Historians rediscover forgotten Darlington County cemeteries on Clemson research site

Updated: Jun. 16, 2021 at 7:34 PM EDT
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DARLINGTON COUNTY, S.C. (WMBF) - A project in the Pee Dee to identify unknown cemeteries led the Darlington County Historical Commission and other experts to an unexpected discovery.

Historian Brian Gandy and Clemson Professor Jim Frederick discovered five cemeteries near Dargan’s Pond, on the current site of the Clemson University Pee Dee Research and Education Center.

“There’s one African American cemetery. There’s the Revolutionary War cemetery of William Standard. There’s the unidentified African American cemetery near the Pitner Center, and there’s two Native American burial grounds,” Gandy said.

Cpt. William Standard was deeded land in Darlington County in the 18th Century for his heroic service during the Revolutionary War.

Nearby, sits the pair of Native American burial grounds which historians believe could date back over 500 years.

Gandy believes one of the African American cemeteries is the most prominent of them all.

“It relates to an African American congregation that is one of the oldest congregations in Darlington County,” he said. “They lost their connection in a very unique way and I believe there’s three factors to that.”

The cemetery is linked to Pleasant Grove Baptist Church.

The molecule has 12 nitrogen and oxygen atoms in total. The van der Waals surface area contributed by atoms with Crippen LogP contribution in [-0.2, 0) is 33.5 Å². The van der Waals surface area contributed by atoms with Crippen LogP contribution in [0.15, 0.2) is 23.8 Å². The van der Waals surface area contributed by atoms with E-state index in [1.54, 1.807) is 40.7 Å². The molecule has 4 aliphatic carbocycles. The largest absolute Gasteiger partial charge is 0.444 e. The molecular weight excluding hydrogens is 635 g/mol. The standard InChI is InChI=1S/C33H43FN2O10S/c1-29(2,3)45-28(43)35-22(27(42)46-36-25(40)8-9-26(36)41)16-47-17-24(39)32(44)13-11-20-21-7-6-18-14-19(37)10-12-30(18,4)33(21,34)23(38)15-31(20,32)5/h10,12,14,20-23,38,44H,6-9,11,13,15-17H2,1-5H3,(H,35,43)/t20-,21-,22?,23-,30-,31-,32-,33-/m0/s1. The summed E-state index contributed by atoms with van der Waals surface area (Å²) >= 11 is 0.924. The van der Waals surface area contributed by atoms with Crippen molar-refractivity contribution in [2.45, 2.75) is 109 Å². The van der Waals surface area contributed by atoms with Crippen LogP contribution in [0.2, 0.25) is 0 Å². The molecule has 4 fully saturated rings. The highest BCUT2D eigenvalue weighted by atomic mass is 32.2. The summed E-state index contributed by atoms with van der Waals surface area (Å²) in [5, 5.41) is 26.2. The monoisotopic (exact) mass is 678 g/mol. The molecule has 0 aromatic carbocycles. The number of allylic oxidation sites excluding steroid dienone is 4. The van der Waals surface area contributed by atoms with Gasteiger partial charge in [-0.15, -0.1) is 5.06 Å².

Gandy said the cemetery was started shortly after emancipation and was active until the church moved to its present-day location on Pocket Road in the 1950s.

“We are confident based off South Carolina death certificates, and the records of this church, that people in this cemetery knew the horrors of slavery,” he said.

Gandy believes the arrival of the Clemson Research Center, the church’s aging population and African Americans moving out of the Jim Crow south led to the cemetery being forgotten.

He said the most beautiful part of this discovery is they will once again link Pleasant Grove’s current congregation with their ancestors.

“We’re going to try and identify as many of the individuals in the cemetery as we can,” said Gandy. “Because every one of them has worth, value and importance and contributed to what we now have as Darlington County citizens.”

Anyone with information on unknown cemeteries in Darlington County is asked to contact 843-398-4710.

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